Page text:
Payroll 101: How Payroll Works and Why It Matters

Payroll is the most elemental way in which an organization honors its agreement with employees. And payroll administrators keep companies compliant throughout the year, ensuring timely and accurate compensation goes out while they safeguard a trust fund of withholdings used for taxes and benefits. Yet, as administrative responsibilities go, payroll is notorious for garnering the least appreciation in exchange for being one of the most essential, time-consuming, and stressful tasks administrators perform. By understanding how payroll works and what’s involved, administrators and executives can ensure they are taking full advantage of an opportunity to treat their employees well and to safeguard the entire organization.

How Payroll Works

Payroll was originally the term for the list (roll) of people employed by an organization; however, it’s now more commonly used to describe the total amount of money an organization pays its employees and the process of paying them.

How is payroll actually processed?

From start to finish, setting up and processing payroll follows the same basic plan for most U.S.-based organizations. It begins with obtaining an employer identification number (EIN) and ends with paychecks arriving in employees’ hands (or bank accounts). Here is how it breaks down.

Learn how to create a great compensation plan with our free guide.

Read Now

Prior to running payroll, you need:

To process payroll, you must:

To ensure compliance, you need to:

Learn how to create a great compensation plan with our free guide.

Download Now

More Payroll Questions Answered

What’s a typical pay schedule?

U.S. companies typically pay their employees on a weekly or biweekly (every two weeks) basis, but some pay monthly or semimonthly, usually as a result of how the company earns its revenue or due to the nature of the work performed. Hourly wage earners like construction workers and restaurant staff are more likely to be paid weekly, while professionals and salaried workers are more likely to be paid at less frequent intervals. After a company decides how much and when to pay employees, payroll processing follows the same plan from start to finish every pay period.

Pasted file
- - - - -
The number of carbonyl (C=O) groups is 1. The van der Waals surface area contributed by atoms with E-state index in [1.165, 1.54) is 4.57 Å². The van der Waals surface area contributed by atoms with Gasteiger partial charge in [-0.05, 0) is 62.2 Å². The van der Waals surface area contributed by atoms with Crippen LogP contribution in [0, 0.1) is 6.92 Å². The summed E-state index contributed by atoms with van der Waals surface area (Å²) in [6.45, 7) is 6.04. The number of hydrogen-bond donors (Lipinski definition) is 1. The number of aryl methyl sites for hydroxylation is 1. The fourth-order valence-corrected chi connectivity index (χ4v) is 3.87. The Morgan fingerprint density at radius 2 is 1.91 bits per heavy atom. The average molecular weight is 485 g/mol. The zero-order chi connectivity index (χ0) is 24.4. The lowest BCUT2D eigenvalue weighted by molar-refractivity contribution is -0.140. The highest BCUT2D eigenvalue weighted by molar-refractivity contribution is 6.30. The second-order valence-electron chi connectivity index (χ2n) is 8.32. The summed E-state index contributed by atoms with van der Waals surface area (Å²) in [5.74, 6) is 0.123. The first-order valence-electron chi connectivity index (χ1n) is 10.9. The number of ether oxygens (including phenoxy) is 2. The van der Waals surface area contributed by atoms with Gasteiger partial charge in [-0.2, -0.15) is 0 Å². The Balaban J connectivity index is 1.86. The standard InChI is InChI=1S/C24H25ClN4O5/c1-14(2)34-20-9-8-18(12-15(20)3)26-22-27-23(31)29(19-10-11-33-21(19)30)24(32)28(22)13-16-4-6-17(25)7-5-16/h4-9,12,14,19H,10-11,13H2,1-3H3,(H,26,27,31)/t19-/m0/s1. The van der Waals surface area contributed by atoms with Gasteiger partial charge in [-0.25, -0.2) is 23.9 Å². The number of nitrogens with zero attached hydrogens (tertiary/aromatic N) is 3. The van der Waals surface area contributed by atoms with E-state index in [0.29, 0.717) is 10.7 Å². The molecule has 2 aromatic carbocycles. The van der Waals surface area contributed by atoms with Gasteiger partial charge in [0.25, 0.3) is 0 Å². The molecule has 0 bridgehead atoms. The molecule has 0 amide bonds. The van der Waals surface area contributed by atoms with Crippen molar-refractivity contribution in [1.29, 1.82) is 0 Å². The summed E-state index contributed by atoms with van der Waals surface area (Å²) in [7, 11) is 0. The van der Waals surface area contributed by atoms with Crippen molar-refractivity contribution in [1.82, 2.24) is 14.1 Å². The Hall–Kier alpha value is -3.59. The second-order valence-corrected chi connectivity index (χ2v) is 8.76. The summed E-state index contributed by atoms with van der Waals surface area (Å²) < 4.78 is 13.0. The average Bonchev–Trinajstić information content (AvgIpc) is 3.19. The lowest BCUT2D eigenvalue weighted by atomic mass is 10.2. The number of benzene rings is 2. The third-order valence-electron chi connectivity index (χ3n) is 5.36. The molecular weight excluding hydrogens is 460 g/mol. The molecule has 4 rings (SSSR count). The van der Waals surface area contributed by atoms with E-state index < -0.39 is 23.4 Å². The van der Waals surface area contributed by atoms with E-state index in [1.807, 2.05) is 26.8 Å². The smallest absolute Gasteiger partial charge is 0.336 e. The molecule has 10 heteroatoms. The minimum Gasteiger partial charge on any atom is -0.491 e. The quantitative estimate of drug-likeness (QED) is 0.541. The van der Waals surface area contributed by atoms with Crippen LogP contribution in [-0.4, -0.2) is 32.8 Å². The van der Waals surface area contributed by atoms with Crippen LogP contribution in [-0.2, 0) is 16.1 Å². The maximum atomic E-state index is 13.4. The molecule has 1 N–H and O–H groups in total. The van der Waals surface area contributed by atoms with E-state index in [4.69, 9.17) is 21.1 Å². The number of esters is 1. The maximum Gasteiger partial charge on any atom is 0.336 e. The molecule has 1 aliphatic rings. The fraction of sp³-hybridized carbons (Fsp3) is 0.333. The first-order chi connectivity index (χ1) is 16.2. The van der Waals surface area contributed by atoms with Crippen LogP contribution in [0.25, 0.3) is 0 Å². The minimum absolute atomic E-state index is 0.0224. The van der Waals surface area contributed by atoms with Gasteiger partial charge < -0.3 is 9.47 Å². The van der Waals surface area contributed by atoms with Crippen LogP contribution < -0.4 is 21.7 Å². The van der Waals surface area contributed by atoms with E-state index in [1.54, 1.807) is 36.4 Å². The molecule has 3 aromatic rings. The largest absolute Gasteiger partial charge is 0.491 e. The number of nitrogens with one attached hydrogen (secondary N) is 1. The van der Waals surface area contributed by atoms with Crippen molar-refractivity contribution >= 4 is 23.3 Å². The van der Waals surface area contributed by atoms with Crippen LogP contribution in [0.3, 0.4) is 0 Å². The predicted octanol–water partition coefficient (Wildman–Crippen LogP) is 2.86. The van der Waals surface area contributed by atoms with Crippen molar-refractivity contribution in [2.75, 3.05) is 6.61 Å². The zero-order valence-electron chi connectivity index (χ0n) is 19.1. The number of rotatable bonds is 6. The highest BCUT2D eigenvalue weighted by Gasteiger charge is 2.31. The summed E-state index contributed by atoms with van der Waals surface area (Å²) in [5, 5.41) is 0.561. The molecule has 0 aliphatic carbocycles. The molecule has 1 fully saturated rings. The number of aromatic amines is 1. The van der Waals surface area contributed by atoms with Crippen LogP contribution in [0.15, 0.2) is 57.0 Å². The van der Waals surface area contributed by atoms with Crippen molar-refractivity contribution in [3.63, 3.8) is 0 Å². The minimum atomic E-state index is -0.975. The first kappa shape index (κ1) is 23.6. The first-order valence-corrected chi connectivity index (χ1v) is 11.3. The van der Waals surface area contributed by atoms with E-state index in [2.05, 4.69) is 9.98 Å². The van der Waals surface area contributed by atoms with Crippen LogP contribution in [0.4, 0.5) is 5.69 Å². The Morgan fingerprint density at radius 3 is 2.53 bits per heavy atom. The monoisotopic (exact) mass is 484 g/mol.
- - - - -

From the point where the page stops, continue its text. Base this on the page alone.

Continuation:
What are payroll taxes?

Payroll taxes are all the payroll-related taxes that organizations and their employees pay throughout the year. Payroll administrators are responsible for ensuring the amount paid by the organization and the money deducted from employees’ wages are accurate and, in the case of the organization, submitted on time. Payroll taxes taken out of wages are submitted automatically and then adjusted via annual tax returns. In the United States, payroll taxes include income tax and deducted funds for various kinds of insurance, as well as Medicare, Social Security, state, and local taxes.

The Importance of Payroll

Being paid for the work you do is the bedrock of the employer-employee relationship. It is an expectation that is almost entirely implicit—imagine, for example, asking in a job interview whether you’ll be paid on time and accurately—until something goes wrong, at which point the entire relationship is at risk. Payroll is therefore absolutely critical . . . but it’s also complicated, time-consuming, stressful, and never-ending. Even small payroll mistakes and payroll errors create huge headaches, and larger ones can land an organization in deep legal and financial trouble with employees or the government. Yet despite its critical nature, even basic payroll knowledge is relatively scarce outside of the groups or individuals who actually handle payroll.

That’s unfortunate because understanding what payroll really does and how critical it is increases the chances it will get the attention it deserves. Organizations should treat those responsible for payroll processing like gold, and make doubly sure to provide everything they need to process payroll accurately and efficiently. Whether that arrives in the form of plenty of time to process payroll manually, capable and integrated payroll software, or a third-party payroll service, the effort an organization spends on payroll proficiency will be well worth it in the end, for both employee satisfaction and the longevity of the organization itself.


Fast, easy, accurate payroll. It's as simple as that.

Start Your Free Trial